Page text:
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First Blood crowdsale over within minutes

First Blood's crowdsale ended in less than 10 minutes: $5.5 million raised in what must be the quickest major cryptocurrency crowdsale to date.

First Blood’s crowdsale ended in within minutes of launching: $5.5 million raised in what must be the quickest major cryptocurrency crowdsale to date. [1] First Blood’s “Power Hour” (in which 1ST could be purchased 170/ETH) became a power ten minutes.

Many factors contributed to the rapid sale. The marketing behind the project in both English and Chinese was well orchestrated. How-to guides for different Ethereum wallets made navigating the smart contract process seamless. Finally, First Blood partnered with Chinese exchange Yunbi to host the sale to a Chinese-speaking audience. Yunbi was able to purchase 1ST in bulk to sell to their users. The contract address shows two large transactions: one over $3 million and another over $1.5 million. Yunbi reports that 434 people successfully bought through the exchange (726 people tried). At time of writing, the Ethereum smart contract address showed over 600 transactions, many invalid because they were sent too early or sent too late.

Demand was so high, First Blood recommended increasing the gas for the transaction to 300,000, and judging from reactions on social media, gas amounts may have been the difference between some people contributing and others not.


What is First Blood?

First Blood aims to be a decentralized wagering platform for P2P competitive gameplay. People can bet money on their own 1v1 or team-v-team games, such as Counter Strike: Global Offensive, DOTA 2, and League of Legends. Anyone can challenge friends or strangers to a match, and a network of nodes will verify results. Anyone can also organize tournaments or leagues for people around the world.

The network will run on Ethereum, smart contracts will distribute the wagered funds (in the short-term, ETH), and special nodes will automatically verify game results. The nodes are called “witness nodes,” and they earn fees for serving as nodes.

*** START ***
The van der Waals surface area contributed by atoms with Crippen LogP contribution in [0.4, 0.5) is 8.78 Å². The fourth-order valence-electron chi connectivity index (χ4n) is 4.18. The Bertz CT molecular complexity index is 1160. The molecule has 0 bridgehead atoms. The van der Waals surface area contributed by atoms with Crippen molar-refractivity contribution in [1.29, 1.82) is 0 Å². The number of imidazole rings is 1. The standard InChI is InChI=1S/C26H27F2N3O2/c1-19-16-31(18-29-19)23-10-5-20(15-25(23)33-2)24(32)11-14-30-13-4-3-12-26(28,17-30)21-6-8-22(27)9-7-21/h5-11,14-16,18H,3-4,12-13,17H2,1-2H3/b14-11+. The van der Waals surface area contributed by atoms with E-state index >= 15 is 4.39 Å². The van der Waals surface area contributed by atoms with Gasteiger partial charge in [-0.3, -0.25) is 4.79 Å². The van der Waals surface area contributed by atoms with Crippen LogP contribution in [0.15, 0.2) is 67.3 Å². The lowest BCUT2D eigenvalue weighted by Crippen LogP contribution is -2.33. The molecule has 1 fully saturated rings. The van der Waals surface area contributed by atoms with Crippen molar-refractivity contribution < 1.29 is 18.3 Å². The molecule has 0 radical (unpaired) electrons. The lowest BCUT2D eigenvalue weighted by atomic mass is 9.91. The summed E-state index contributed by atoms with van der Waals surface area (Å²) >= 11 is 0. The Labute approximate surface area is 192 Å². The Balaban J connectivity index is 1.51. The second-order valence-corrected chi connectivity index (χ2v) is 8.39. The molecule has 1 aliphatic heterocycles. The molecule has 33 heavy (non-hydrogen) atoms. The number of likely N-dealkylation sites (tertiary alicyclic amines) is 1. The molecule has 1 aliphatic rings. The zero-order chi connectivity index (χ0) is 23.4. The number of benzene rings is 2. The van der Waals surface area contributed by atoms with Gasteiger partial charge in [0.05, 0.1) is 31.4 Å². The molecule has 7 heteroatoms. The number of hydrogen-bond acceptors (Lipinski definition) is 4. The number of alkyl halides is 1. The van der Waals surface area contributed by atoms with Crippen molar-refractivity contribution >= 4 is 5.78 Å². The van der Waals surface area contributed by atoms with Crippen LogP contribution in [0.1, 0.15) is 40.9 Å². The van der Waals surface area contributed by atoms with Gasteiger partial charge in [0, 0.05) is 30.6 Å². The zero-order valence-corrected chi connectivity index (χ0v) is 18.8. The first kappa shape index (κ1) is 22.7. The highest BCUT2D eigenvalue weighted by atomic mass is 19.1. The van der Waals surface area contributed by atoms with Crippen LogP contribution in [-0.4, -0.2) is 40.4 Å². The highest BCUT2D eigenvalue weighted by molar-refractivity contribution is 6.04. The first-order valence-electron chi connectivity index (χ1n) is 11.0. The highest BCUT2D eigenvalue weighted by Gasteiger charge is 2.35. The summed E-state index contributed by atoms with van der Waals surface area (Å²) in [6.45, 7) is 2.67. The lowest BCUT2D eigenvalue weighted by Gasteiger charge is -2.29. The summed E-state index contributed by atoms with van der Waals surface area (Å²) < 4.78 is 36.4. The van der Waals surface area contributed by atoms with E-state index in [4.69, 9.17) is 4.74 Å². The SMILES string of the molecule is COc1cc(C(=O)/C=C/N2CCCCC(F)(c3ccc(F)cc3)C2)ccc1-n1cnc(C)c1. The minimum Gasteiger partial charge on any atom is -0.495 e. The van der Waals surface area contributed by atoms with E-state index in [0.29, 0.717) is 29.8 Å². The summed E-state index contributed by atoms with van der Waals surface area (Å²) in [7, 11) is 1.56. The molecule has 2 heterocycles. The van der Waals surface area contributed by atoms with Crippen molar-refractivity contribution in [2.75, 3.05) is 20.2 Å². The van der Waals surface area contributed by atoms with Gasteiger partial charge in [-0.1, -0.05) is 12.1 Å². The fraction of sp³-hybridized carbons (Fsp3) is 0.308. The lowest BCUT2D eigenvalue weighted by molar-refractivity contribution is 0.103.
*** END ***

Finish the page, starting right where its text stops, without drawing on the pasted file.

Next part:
The ICO involves the 1ST Token, which lets its holder serve as a witness node.

What are 1ST tokens?

Smith+Crown wrote about the possible markets for 1ST tokens. Sale terms and conditions included many warnings that this sale promised no profit and people should participate only to support the project, though judging by online discussion, this is unlikely the primary motivation for most participants.

Holding 1ST tokens entitles the holder to serve as a witness in verifying match results. For most matches, this will be done automatically, and a node’s chances of being selected to serve as the witness will depend on their proportional holdings of 1ST–up to a maximum of 1% per game if the node holds 1% or more of all tokens. Serving as a witness earns fees, though the formula hasn’t been determined. Being a witness also entitles one to serve as a jury member to resolve disputes in case the witness software malfunctions or someone contests its results. This also involves (yet to be revealed) fees. In our analysis, we assume all fees scale with the amount wagered rather than being a flat fee, so the platform can take advantage of large semi-professional activity involving big bets.

[1] DigixDAO’s crowdsale earlier this year ended in less than 12 hours and raised a similar amount.